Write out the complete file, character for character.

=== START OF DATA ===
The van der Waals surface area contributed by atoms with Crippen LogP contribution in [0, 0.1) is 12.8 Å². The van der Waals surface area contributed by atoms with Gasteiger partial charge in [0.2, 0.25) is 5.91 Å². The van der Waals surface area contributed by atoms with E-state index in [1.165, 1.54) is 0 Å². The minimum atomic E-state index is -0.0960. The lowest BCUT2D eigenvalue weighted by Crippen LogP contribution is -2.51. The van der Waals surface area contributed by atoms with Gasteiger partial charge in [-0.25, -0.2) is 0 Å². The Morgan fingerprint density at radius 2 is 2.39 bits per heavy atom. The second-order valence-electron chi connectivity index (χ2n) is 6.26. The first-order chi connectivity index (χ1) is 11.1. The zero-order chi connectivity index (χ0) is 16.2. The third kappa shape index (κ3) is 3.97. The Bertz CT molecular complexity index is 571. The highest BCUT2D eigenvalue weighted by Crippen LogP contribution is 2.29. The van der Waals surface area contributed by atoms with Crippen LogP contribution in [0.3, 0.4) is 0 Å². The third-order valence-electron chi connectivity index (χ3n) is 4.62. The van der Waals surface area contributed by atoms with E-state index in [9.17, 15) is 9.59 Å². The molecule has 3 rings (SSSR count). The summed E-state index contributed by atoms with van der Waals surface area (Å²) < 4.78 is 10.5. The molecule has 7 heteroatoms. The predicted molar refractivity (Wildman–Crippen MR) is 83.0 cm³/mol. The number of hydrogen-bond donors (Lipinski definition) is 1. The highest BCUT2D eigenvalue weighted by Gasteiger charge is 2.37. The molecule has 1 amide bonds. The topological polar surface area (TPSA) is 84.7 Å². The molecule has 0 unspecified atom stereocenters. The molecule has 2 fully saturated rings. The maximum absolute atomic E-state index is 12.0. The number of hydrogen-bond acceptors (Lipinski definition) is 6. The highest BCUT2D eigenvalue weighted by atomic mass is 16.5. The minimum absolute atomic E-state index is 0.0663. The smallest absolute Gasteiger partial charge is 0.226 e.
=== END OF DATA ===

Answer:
The van der Waals surface area contributed by atoms with Crippen LogP contribution in [0, 0.1) is 12.8 Å². The van der Waals surface area contributed by atoms with Gasteiger partial charge in [0.2, 0.25) is 5.91 Å². The van der Waals surface area contributed by atoms with E-state index in [1.165, 1.54) is 0 Å². The minimum atomic E-state index is -0.0960. The lowest BCUT2D eigenvalue weighted by Crippen LogP contribution is -2.51. The van der Waals surface area contributed by atoms with Gasteiger partial charge in [-0.25, -0.2) is 0 Å². The Morgan fingerprint density at radius 2 is 2.39 bits per heavy atom. The second-order valence-electron chi connectivity index (χ2n) is 6.26. The first-order chi connectivity index (χ1) is 11.1. The zero-order chi connectivity index (χ0) is 16.2. The third kappa shape index (κ3) is 3.97. The Bertz CT molecular complexity index is 571. The highest BCUT2D eigenvalue weighted by Crippen LogP contribution is 2.29. The van der Waals surface area contributed by atoms with Crippen LogP contribution in [0.3, 0.4) is 0 Å². The third-order valence-electron chi connectivity index (χ3n) is 4.62. The van der Waals surface area contributed by atoms with E-state index in [9.17, 15) is 9.59 Å². The molecule has 3 rings (SSSR count). The summed E-state index contributed by atoms with van der Waals surface area (Å²) < 4.78 is 10.5. The molecule has 7 heteroatoms. The predicted molar refractivity (Wildman–Crippen MR) is 83.0 cm³/mol. The number of hydrogen-bond donors (Lipinski definition) is 1. The highest BCUT2D eigenvalue weighted by Gasteiger charge is 2.37. The molecule has 1 amide bonds. The topological polar surface area (TPSA) is 84.7 Å². The molecule has 0 unspecified atom stereocenters. The molecule has 2 fully saturated rings. The maximum absolute atomic E-state index is 12.0. The number of hydrogen-bond acceptors (Lipinski definition) is 6. The highest BCUT2D eigenvalue weighted by atomic mass is 16.5. The minimum absolute atomic E-state index is 0.0663. The smallest absolute Gasteiger partial charge is 0.226 e.